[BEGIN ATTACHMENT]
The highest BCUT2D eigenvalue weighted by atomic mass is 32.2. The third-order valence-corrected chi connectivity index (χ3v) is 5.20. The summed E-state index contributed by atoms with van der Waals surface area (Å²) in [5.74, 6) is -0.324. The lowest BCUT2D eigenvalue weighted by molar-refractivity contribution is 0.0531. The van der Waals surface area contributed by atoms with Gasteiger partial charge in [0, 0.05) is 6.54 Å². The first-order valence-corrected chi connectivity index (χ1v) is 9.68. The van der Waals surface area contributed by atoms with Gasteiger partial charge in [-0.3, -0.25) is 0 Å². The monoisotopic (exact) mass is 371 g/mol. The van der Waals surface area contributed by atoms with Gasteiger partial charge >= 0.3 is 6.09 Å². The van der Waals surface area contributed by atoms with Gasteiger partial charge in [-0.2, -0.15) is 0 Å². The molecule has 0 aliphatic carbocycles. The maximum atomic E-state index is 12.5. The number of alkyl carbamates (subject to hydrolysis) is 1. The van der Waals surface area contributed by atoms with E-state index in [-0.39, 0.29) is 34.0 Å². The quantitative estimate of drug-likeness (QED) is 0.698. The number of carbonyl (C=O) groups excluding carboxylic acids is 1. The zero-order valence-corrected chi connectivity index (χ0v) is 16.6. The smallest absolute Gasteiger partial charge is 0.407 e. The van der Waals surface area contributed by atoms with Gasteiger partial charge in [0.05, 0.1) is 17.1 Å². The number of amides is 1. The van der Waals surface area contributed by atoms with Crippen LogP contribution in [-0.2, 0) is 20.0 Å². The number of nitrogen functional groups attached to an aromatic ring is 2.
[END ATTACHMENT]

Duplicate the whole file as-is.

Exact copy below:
The highest BCUT2D eigenvalue weighted by atomic mass is 32.2. The third-order valence-corrected chi connectivity index (χ3v) is 5.20. The summed E-state index contributed by atoms with van der Waals surface area (Å²) in [5.74, 6) is -0.324. The lowest BCUT2D eigenvalue weighted by molar-refractivity contribution is 0.0531. The van der Waals surface area contributed by atoms with Gasteiger partial charge in [0, 0.05) is 6.54 Å². The first-order valence-corrected chi connectivity index (χ1v) is 9.68. The van der Waals surface area contributed by atoms with Gasteiger partial charge in [-0.3, -0.25) is 0 Å². The monoisotopic (exact) mass is 371 g/mol. The van der Waals surface area contributed by atoms with Gasteiger partial charge >= 0.3 is 6.09 Å². The van der Waals surface area contributed by atoms with Gasteiger partial charge in [-0.2, -0.15) is 0 Å². The molecule has 0 aliphatic carbocycles. The maximum atomic E-state index is 12.5. The number of alkyl carbamates (subject to hydrolysis) is 1. The van der Waals surface area contributed by atoms with E-state index in [-0.39, 0.29) is 34.0 Å². The quantitative estimate of drug-likeness (QED) is 0.698. The number of carbonyl (C=O) groups excluding carboxylic acids is 1. The zero-order valence-corrected chi connectivity index (χ0v) is 16.6. The smallest absolute Gasteiger partial charge is 0.407 e. The van der Waals surface area contributed by atoms with Gasteiger partial charge in [0.05, 0.1) is 17.1 Å². The number of amides is 1. The van der Waals surface area contributed by atoms with Crippen LogP contribution in [-0.2, 0) is 20.0 Å². The number of nitrogen functional groups attached to an aromatic ring is 2.